Catch-22: technology can help solve fishing’s environmental issues – but risks swapping one problem for another
Air pollution kills thousands of Americans every year – here's a low-cost strategy to reduce the toll
Our laws failed these endangered flying-foxes at every turn. On Saturday, Cairns council will put another nail in the coffin
Days with both extreme heat and extreme air pollution are becoming more common – which can't be a good thing for global health
For decades, scientists puzzled over the plastic 'missing' from our oceans – but now it's been found
There's no evidence 'greenies' block bushfire hazard reduction but here's a controlled burn idea worth trying
The current bushfire crisis provides compelling evidence of the dangers posed by extremely dry landscapes and hot, windy conditions.
While there’s no evidence “greenies” precipitated the current crisis by blocking hazard reduction, it is clear that we need to explore new ways to manage fuel loads to reduce the severity of bushfires.
It is worth considering how local, self organised, place-based, community groups could be supported to conduct various types of strategic hazard reduction, including targeted grazing and prescribed or fuel reduction burning.
Using the Landcare model for bushfire hazard reduction
One model we could look to is Landcare, which has enjoyed 30 years of bipartisan support. Funded and supported by governments, local, semi-autonomous, self-directed groups aim to take a sustainable approach to land management through on-ground projects such as habitat restoration and improving biodiversity.
This model could be applied to prescribed or fuel reduction burning, carried out by local “GreenFire” groups. This would involve:
1. Developing and resourcing GreenFire groups.
These would be the equivalent of district Landcare groups, but focused on hazard reduction and fuel management. These groups could be encouraged to learn patch-burning techniques, and other landscape scale management practices, such as creating green firebreaks of non-flammable species.
If well coordinated, these techniques would reduce fire hazards across private and public lands. These groups could be an extension of existing Landcare groups combined with volunteer firefighting services. They would aim to increase capacity for fuel management at the landscape scale and provide opportunities for more people to learn skills and share knowledge, with and from professionals working in government forest and national parks agencies.
These kinds of activities, mostly in the cooler, green seasons would enhance the capacity of communities to prepare for future fires, and increase the capacity of traditional fire fighting to suppress dangerous fires.
2. These groups could work under the mentorship and authorisation of fuel management/reduction officers.
These could be public officers such as district fire officers or senior staff of public land management agencies who have had a long involvement in prescribed burning and fuel management on public lands.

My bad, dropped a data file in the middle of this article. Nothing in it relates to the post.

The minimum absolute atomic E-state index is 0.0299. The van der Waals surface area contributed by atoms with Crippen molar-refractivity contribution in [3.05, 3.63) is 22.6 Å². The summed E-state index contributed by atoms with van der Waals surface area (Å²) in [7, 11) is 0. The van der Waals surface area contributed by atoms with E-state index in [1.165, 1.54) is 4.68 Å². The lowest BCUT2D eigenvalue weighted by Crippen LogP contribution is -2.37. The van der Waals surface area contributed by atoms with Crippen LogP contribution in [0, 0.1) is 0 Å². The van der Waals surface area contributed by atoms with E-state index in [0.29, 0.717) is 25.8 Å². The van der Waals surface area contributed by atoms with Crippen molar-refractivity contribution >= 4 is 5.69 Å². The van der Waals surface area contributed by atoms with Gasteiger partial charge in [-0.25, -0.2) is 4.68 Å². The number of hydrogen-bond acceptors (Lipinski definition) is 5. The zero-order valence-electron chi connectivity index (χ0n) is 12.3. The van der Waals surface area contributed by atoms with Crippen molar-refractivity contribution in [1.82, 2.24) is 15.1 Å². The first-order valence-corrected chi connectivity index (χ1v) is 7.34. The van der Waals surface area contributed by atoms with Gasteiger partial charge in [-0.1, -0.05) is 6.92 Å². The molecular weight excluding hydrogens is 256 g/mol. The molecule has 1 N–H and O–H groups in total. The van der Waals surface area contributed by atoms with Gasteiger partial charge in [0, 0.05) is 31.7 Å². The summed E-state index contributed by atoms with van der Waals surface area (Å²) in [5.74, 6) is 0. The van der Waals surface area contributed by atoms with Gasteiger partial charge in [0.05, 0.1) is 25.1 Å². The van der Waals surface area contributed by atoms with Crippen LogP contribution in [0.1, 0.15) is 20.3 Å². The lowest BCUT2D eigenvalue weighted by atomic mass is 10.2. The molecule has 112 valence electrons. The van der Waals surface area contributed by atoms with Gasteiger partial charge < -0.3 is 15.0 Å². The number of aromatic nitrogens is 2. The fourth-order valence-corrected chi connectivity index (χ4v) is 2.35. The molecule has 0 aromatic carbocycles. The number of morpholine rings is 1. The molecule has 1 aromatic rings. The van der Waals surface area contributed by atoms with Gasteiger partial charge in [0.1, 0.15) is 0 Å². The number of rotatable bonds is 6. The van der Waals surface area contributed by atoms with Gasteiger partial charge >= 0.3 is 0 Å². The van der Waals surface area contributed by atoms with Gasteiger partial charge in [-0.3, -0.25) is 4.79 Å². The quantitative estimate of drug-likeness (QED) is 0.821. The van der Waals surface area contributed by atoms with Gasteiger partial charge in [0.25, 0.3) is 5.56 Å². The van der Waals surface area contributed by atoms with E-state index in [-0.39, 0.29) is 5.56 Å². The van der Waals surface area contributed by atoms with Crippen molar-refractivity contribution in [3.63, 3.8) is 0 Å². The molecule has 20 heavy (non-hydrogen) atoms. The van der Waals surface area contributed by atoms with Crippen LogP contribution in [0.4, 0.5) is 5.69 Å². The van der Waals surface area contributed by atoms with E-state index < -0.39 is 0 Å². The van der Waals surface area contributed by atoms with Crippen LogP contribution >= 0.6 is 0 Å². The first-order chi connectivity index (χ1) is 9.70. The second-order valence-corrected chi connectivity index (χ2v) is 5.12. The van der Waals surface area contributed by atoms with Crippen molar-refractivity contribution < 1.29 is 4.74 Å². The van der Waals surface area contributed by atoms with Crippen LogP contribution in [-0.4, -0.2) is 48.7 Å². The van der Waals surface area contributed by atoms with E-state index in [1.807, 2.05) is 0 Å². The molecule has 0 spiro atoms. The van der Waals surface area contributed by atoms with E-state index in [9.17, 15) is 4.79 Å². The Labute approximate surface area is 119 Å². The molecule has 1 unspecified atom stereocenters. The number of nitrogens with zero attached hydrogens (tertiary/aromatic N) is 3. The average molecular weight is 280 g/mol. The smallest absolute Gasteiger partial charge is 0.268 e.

3. In each district, fuel reduction periods could be officially declared. With this declaration state governments would assume liability for fuel reduction fires, so long as they had the appropriate planning, approvals and resourcing (for example, they were undertaken by trained groups and certified by appropriate officials).
4. Fuel reduction burning should employ Indigenous fire rangers, drawing on Indigenous knowledge and celebrating Indigenous patchwork burning practices.
Involving Indigenous communities in such a program would combine traditional and modern burning practices. Blending cultural and modern burning techniques has proven successful in major savanna burning programs reducing carbon emissions from late season fires in Northern Australia.
Prevention is better than firefighting
Land use planning and management play key roles in shaping exposure to bushfire risks, and are therefore central to disaster mitigation.
Under conditions that favour wildfires, no amount of firefighting effort can protect all lives and property. Victoria’s Black Saturday Royal Commission - a comprehensive inquiry into the fires in which 173 people died, more than 5000 were injured and more than 2,000 houses destroyed - found that under extreme conditions, wildfires overwhelm the capacity of emergency services.
South-eastern Australia has long experience of intense fires, yet our population has spread into the bushlands of coastal hinterlands and urban fringes. This has occurred despite scientists warning for more than 30 years that wildfire risks were intensifying due to climate change.
There are no silver bullet fixes to reduce bushfires hazards. But pragmatic approaches based on extensive research have improved disaster responses, supported calls for stricter planning and building codes and quantified the benefits of strategically reducing fuel loads.
We must try creative new ways to reduce risk
Since the Stretton Royal Commission into the 1939 Black Friday bushfires, more than 16 major inquiries have called for greater use of integrated approaches to land use planning and management to minimise disaster risks.
With climate change increasing bushfire impacts and intensities, we need to build capacity in local communities to manage fire hazard. This requires education, training and adapting policies and landscape management practices to devise plans that suit local conditions.
Countless generations of Indigenous people have effectively managed fire risk through skillful burning. It is time to learn how to burn well and to share the techniques and methods that can enable us live well in our flammable landscape.